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5 min read

This week’s Vegetable Box Feature: Broccoli, aka “Crown Jewel of Nutrition” due to it being rich in vitamins and minerals.

Did you know?

  • Broccoli is one of the most well-known vegetables.  However, people either love it or despise it!
  • Broccoli has been considered a very valuable food by the Italians since the Roman Empire, but when first introduced in England in the mid-18th century, broccoli was referred to as “Italian asparagus”.
  • It is an excellent source of vitamin K, vitamin C, chromium and folate. It is also a very good source of dietary fiber, vitamin B6, vitamin E, manganese, phosphorus, choline, vitamin B1, vitamin A (in the form of carotenoids), potassium and copper.
  • There are 27 different types of broccoli, including white and purple.
  • Broccoli leaves are edible. They can be eaten raw or heated to make them sweeter.
  • Over the last 25 years, the consumption of broccoli has increased over 940%.
  • It has more protein than most other vegetables. One cup of chopped broccoli contains 3 grams of protein.

Fun Fact

  • Broccoli is a large edible flower. If the broccoli plant were left in the ground, the floret would continue to mature and become a beautiful head of yellow flowers before developing into seeds.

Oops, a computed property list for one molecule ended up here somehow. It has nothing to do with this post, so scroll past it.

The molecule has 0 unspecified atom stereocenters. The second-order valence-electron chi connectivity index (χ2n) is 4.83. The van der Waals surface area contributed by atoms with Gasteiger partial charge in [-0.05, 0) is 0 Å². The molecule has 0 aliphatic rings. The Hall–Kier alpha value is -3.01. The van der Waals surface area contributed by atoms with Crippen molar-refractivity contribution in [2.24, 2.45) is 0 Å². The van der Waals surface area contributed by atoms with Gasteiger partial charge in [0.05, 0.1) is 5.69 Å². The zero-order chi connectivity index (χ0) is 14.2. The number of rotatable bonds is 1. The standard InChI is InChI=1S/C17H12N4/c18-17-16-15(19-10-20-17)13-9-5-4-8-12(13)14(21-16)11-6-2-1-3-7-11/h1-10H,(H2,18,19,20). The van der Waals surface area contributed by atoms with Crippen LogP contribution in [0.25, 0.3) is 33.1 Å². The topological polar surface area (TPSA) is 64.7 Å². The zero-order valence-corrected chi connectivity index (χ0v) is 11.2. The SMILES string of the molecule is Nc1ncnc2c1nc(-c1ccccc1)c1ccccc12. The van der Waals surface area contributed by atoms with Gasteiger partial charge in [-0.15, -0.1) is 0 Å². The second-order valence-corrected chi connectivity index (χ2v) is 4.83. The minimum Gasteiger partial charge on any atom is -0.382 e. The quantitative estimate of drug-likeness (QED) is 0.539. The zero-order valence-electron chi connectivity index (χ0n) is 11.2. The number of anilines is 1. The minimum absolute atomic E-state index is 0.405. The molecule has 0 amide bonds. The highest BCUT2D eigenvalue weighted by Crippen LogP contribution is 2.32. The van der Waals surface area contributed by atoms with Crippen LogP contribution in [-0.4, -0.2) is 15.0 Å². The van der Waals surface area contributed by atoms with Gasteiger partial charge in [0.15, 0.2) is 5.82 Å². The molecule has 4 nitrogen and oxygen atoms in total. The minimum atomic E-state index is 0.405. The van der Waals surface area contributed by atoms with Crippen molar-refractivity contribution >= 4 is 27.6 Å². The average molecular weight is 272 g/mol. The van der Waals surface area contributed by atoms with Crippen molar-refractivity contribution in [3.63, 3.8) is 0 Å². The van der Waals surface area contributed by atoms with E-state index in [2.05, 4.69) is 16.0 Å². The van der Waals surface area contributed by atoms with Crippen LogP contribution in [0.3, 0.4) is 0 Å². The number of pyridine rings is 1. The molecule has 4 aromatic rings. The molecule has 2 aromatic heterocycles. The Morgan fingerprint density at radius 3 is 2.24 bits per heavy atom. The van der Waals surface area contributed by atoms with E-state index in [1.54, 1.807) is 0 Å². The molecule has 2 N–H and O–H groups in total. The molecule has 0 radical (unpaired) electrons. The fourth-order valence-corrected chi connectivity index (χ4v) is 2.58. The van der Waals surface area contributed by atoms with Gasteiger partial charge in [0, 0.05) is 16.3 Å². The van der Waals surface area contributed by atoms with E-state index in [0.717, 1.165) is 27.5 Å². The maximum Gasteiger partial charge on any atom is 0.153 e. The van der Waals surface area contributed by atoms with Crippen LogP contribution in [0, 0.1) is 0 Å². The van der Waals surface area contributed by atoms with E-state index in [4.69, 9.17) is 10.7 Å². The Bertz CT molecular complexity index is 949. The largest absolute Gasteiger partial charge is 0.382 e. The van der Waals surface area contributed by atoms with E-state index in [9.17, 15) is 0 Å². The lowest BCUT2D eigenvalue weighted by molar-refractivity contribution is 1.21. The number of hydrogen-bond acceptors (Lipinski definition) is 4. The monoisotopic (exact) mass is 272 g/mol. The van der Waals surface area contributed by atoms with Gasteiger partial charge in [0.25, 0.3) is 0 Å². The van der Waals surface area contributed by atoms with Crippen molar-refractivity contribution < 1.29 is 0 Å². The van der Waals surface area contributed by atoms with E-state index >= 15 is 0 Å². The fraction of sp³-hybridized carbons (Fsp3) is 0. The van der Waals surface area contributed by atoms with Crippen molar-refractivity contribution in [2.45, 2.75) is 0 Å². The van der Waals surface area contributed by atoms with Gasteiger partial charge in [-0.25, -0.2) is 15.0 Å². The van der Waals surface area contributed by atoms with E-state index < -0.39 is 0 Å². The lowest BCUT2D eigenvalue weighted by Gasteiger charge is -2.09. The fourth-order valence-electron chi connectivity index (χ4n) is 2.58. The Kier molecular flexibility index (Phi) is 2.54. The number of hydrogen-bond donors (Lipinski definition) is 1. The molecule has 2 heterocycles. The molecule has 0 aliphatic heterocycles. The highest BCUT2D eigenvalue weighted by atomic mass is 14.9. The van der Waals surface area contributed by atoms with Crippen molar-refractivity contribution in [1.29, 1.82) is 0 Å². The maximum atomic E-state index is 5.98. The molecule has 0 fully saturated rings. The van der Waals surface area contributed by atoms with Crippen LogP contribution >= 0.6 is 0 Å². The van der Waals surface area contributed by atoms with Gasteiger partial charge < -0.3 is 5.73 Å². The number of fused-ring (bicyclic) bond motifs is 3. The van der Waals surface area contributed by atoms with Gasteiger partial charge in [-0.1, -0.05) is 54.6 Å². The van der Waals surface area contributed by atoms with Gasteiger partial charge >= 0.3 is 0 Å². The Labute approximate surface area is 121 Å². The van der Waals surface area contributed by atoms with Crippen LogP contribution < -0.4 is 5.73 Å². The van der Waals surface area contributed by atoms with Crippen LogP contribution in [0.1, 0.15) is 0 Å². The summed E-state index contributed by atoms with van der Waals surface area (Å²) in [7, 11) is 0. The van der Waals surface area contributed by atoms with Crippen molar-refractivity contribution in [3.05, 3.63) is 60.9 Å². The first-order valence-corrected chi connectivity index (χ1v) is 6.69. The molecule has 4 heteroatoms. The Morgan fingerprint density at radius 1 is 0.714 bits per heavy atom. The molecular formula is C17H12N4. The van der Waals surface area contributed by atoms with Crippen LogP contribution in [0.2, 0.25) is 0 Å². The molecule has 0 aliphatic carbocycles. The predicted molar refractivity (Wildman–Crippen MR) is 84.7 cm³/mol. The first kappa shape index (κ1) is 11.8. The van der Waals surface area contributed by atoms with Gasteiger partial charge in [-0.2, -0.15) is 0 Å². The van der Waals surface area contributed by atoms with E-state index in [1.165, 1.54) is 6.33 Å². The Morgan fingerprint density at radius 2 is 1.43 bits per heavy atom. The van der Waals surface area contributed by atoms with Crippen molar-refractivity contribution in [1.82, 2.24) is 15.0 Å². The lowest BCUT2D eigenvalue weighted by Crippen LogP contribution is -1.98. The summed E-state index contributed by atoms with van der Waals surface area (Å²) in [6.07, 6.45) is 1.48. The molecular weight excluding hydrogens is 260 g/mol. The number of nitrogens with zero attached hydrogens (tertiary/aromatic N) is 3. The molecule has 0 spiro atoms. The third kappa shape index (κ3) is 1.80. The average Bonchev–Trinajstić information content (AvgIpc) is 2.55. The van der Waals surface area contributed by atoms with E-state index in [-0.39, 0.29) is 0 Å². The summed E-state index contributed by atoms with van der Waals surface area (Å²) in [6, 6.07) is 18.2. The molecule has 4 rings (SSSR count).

• According to the Guinness World Records, the heaviest broccoli on record weighed 35 pounds. This record was set by John and Mary Evans in 1993 in the United States of America.

Where to Store it?
The best place to store broccoli is in the refrigerator, but like other cruciferous vegetables, broccoli likes having some room to breathe. Keep it in a loosely wrapped or in a perforated plastic bag so it will still get some air circulation. Do not wash your broccoli before storing — the excess moisture may encourage mold growth. Wait until right before you eat broccoli to wash it.

Before eating or adding it to your recipe give it a good wash. Then, trim away the trunk of the main stem. This is the thickest part of the broccoli. The stem of the broccoli is completely edible, but the last inch or so will be a bit tougher and not as tasty. You can eat the stem, or discard part of it. The head is the flowering, upper section of the broccoli plant, and it’s the most common part that we cook with and eat. Cut the broccoli head into smaller pieces and you get broccoli florets.

How to Use:
Broccoli is a staple for a reason: the crucifer is incredibly versatile and tastes great whether it's fresh, roasted, steamed, blanched, air-fried, or incorporated into a comforting soup or casserole.



Broccoli and Cranberry Salad with Creamy Dill Dressing
Created by: Joyous Health

A delicious & flavourful salad, especially thanks to the fresh dill!

6 cups (1.5 L) broccoli florets
1/2 medium red onion, thinly sliced
1/2 cup (125 mL) roughly chopped raw cashews or almonds
1/2 cup (125 mL) dried cranberries or halved grapes

Creamy Dressing:
1 cup coconut yogurt or sheep's yogurt (you can also use Greek yogurt)
1/4 cup (60 mL) lemon juice
2 TBSP chopped fresh dill
1 tsp garlic powder
1 tsp apple cider vinegar or white wine vinegar